With the proliferation of Facebook, Twitter, and now Google Plus as electronic communication methods, the “old fashioned” email is often forgotten. However, take a quick look at your inbox. You still get tons of email every day, right? Chances are you have at least a couple of electronic newsletter/email marketing items in there. And you probably even look forward to reading at least a few of them. Nothing against social networking (we all love it), but sometimes people need to communicate with fully-formed sentences and ideas. That’s why a well-designed and thoughtfully written marketing email is still a great communication tool for your organization. Luckily, it’s very easy and inexpensive to get up and running.

Getting Started

There’s a ton of email marketing providers in existence. Most start in the $10-$15 dollar a month range and go up from there, based on the amount of email addresses you have on your list. The typical provider will offer a free trial, so you can test them all out to see which platform you like best. There are so many to choose from that we hesitate to recommend any particular one, but a few of the more prominent providers include Constant Contact, Mail ChimpInterspireiContactVertical Response, and Benchmark. A quick Google search will yield even more options. The important thing is to “try before you buy.” Some features to look for include: ease of use, high deliverability rates, anti-spam checking, and strong reporting functions.

Now What?

After you’ve picked a platform, it’s time to get into the meat and potatoes of your correspondence. Most providers offer quite a few design templates for you to use as a canvas. You should be able to customize the design to include your logos and other artwork. We recommend staying within the theme of your other marketing materials for branding purposes. Get this established, and you are ready for some content. You’ll want to be brief but informative. Most importantly, make sure you offer some information of value. The newsletter shouldn’t be void of self promotion (in fact, it’s a great place to mention volunteer opportunities and position a “donate now” button), but the recipients should look at it as a source of information first. This means they will look forward to receiving it and be open to your message. Also, keep in mind that, although you are offering information, it’s important to be brief. Articles should be no longer than 250 words and, depending on your design, you probably don’t want any more than two or three total. However, one great way to provide more than just a couple articles to your readers is to fashion your email as a news hub. Simply write very brief descriptions and then provide links out to interesting articles on the web. Readers will be thankful to you for compiling the news, but you won’t have to actually write the articles.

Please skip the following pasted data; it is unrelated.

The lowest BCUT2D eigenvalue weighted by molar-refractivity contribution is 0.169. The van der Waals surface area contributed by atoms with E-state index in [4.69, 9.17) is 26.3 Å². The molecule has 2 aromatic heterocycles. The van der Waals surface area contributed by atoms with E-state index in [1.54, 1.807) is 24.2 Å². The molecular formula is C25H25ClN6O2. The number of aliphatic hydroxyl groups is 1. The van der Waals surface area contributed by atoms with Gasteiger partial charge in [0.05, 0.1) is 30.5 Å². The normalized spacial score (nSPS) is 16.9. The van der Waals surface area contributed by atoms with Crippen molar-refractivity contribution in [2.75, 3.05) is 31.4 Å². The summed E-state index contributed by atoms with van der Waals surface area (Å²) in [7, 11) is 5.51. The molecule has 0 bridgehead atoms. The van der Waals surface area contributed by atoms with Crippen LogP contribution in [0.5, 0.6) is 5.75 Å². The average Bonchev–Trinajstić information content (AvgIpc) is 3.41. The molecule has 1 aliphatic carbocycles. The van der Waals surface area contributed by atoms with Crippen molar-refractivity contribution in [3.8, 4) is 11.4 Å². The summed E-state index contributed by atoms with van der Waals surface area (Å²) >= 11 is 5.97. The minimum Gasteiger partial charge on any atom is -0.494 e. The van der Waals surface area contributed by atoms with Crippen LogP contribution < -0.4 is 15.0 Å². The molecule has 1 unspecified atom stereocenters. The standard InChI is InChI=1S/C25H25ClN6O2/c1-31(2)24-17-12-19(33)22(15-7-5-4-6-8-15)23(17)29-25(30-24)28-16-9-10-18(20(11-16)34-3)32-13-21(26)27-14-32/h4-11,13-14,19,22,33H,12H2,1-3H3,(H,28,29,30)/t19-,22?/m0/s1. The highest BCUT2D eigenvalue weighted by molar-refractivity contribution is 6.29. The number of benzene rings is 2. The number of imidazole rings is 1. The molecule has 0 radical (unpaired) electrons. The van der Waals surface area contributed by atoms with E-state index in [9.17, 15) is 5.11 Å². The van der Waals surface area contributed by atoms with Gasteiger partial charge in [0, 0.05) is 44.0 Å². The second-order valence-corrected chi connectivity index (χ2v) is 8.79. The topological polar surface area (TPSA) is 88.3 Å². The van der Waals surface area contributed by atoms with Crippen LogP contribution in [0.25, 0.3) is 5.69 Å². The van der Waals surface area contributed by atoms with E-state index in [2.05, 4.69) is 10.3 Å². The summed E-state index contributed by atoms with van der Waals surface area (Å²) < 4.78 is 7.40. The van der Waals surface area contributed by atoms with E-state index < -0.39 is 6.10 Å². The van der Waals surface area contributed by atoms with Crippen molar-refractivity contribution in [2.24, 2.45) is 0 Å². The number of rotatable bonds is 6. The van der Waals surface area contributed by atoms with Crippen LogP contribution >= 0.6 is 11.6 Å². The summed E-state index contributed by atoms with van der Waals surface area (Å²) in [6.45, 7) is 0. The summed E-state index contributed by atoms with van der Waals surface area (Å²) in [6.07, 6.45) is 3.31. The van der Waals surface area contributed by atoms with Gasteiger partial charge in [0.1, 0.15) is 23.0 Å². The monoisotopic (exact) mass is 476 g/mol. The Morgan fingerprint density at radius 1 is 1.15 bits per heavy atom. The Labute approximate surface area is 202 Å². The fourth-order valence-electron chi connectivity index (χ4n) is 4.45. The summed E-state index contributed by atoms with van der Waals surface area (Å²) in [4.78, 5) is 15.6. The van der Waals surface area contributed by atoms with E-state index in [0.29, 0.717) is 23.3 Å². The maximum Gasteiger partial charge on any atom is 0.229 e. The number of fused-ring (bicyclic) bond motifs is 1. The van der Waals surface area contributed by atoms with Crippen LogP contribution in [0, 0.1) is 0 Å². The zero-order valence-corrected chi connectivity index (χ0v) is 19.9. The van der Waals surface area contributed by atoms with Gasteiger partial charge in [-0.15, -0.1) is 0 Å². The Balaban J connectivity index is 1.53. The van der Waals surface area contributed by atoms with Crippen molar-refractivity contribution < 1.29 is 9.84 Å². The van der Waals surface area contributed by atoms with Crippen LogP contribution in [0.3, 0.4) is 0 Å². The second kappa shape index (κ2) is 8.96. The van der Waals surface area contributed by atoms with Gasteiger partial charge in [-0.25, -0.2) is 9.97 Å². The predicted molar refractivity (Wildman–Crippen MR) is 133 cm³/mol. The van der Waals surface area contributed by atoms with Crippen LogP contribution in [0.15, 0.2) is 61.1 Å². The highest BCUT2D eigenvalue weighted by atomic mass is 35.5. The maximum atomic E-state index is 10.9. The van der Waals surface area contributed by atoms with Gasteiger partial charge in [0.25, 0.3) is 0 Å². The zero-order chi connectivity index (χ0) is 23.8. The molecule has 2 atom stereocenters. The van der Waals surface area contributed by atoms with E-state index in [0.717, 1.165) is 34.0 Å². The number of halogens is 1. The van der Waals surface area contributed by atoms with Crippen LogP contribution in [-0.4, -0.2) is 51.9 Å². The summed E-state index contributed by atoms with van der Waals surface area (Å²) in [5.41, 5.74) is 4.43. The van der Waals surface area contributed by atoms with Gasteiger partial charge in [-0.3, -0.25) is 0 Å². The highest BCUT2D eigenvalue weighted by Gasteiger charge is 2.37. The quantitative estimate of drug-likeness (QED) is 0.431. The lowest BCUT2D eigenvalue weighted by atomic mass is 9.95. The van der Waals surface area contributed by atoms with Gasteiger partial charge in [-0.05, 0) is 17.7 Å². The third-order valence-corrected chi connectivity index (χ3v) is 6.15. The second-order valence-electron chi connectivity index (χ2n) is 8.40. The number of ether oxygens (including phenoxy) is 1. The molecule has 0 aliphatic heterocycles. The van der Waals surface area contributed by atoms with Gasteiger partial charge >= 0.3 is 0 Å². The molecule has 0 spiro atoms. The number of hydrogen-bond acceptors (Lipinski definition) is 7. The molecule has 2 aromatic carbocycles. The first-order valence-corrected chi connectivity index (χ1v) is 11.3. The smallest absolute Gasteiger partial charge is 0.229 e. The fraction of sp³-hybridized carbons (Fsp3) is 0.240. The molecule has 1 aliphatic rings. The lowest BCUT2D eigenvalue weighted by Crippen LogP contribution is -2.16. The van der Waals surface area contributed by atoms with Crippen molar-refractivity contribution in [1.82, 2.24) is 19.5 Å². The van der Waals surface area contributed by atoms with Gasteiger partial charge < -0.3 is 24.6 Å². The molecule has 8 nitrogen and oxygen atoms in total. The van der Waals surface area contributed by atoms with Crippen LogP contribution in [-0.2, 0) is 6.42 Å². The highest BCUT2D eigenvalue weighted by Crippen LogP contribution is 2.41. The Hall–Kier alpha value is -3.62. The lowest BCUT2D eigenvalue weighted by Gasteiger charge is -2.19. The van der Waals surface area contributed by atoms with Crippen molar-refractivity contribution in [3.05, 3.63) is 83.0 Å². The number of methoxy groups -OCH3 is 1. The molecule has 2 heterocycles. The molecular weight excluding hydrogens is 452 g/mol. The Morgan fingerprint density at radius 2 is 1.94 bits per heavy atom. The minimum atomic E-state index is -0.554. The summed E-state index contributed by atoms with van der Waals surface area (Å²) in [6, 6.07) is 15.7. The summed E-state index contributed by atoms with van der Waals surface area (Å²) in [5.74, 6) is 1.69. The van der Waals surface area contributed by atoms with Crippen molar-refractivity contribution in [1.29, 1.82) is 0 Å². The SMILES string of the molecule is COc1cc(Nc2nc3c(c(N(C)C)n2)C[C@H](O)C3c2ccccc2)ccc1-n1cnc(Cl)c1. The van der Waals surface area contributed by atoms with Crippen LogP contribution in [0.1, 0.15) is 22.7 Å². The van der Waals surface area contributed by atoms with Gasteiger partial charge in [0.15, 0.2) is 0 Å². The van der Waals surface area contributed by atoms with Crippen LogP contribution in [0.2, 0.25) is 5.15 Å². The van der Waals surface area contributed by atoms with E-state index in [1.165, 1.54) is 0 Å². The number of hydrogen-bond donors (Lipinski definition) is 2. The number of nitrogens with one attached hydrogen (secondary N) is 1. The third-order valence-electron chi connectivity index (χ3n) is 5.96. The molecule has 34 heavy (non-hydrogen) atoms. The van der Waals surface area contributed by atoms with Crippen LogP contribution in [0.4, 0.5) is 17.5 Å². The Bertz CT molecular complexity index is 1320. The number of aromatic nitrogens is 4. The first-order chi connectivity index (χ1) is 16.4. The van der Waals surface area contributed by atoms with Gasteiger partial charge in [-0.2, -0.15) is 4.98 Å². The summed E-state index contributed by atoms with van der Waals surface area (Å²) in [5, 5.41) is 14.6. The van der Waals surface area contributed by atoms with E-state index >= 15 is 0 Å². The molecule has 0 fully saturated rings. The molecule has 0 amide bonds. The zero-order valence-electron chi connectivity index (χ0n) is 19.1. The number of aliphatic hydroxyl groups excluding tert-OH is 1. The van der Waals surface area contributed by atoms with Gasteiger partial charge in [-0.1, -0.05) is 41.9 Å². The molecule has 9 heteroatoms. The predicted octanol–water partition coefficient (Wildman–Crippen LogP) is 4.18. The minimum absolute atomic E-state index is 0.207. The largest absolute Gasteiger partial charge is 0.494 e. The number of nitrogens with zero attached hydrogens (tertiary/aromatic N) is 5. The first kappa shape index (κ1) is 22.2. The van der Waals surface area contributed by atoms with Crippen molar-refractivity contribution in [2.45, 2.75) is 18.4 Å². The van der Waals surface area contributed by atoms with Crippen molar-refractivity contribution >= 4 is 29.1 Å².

Don’t forget that all correspondence makes an impression, and an email marketing campaign is no different. Sending a poorly-designed e-newsletter is akin to showing up at someone’s office in cut-off jeans. Look to staff members within your organization to find those who are strong in design and writing. Use their skill sets to make sure your email marketing materials look professional and read well. If no one in your group fits this mold, consider finding such a person as the focus of your next volunteer recruitment efforts.

Worth the Time

An effective e-newsletter accomplishes many important goals. It provides useful information to your base of supporters and also allows you an avenue for marketing volunteer opportunities and fundraising events. Additionally, it gives you a platform to “blow your horn,” announcing accomplishments and milestones, showing that your organization is making strides – and that your donors’ dollars and volunteers’ hours are going to a worthy cause. And, finally, if sent on a monthly basis, email marketing campaigns keep your agency in the forefront of your supporters’ minds. Isn’t this something every nonprofit strives to achieve?

Shawn Kendrick holds an MBA from Ohio Dominican University and has over a decade of experience in the nonprofit and business sectors. He enjoys researching and blogging for VolunteerHub, a cloud-based volunteer management software application that offers online event registration, email and SMS (text) messaging, report generation, and much more.